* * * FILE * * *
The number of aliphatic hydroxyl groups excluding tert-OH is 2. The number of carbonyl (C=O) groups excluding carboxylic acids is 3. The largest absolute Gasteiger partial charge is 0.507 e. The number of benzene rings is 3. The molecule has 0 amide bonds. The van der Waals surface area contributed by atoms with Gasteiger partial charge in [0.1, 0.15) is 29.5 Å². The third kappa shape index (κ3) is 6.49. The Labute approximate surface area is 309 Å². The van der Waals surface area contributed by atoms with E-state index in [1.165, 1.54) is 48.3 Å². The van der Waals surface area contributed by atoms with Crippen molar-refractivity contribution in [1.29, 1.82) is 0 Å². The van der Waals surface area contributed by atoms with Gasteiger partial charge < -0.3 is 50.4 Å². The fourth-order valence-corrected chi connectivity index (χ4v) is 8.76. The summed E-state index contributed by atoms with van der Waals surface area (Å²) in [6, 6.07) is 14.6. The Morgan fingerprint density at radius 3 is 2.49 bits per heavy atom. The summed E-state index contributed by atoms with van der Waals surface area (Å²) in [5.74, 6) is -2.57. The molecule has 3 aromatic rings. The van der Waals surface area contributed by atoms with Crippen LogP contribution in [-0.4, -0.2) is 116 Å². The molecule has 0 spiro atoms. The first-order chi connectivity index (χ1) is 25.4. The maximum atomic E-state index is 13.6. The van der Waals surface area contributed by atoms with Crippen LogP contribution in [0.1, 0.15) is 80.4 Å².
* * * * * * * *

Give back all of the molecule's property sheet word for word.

The number of aliphatic hydroxyl groups excluding tert-OH is 2. The number of carbonyl (C=O) groups excluding carboxylic acids is 3. The largest absolute Gasteiger partial charge is 0.507 e. The number of benzene rings is 3. The molecule has 0 amide bonds. The van der Waals surface area contributed by atoms with Gasteiger partial charge in [0.1, 0.15) is 29.5 Å². The third kappa shape index (κ3) is 6.49. The Labute approximate surface area is 309 Å². The van der Waals surface area contributed by atoms with E-state index in [1.165, 1.54) is 48.3 Å². The van der Waals surface area contributed by atoms with Crippen molar-refractivity contribution in [1.29, 1.82) is 0 Å². The van der Waals surface area contributed by atoms with Gasteiger partial charge < -0.3 is 50.4 Å². The fourth-order valence-corrected chi connectivity index (χ4v) is 8.76. The summed E-state index contributed by atoms with van der Waals surface area (Å²) in [6, 6.07) is 14.6. The Morgan fingerprint density at radius 3 is 2.49 bits per heavy atom. The summed E-state index contributed by atoms with van der Waals surface area (Å²) in [5.74, 6) is -2.57. The molecule has 3 aromatic rings. The van der Waals surface area contributed by atoms with Crippen LogP contribution in [-0.4, -0.2) is 116 Å². The molecule has 0 spiro atoms. The first-order chi connectivity index (χ1) is 25.4. The maximum atomic E-state index is 13.6. The van der Waals surface area contributed by atoms with Crippen LogP contribution in [0.1, 0.15) is 80.4 Å².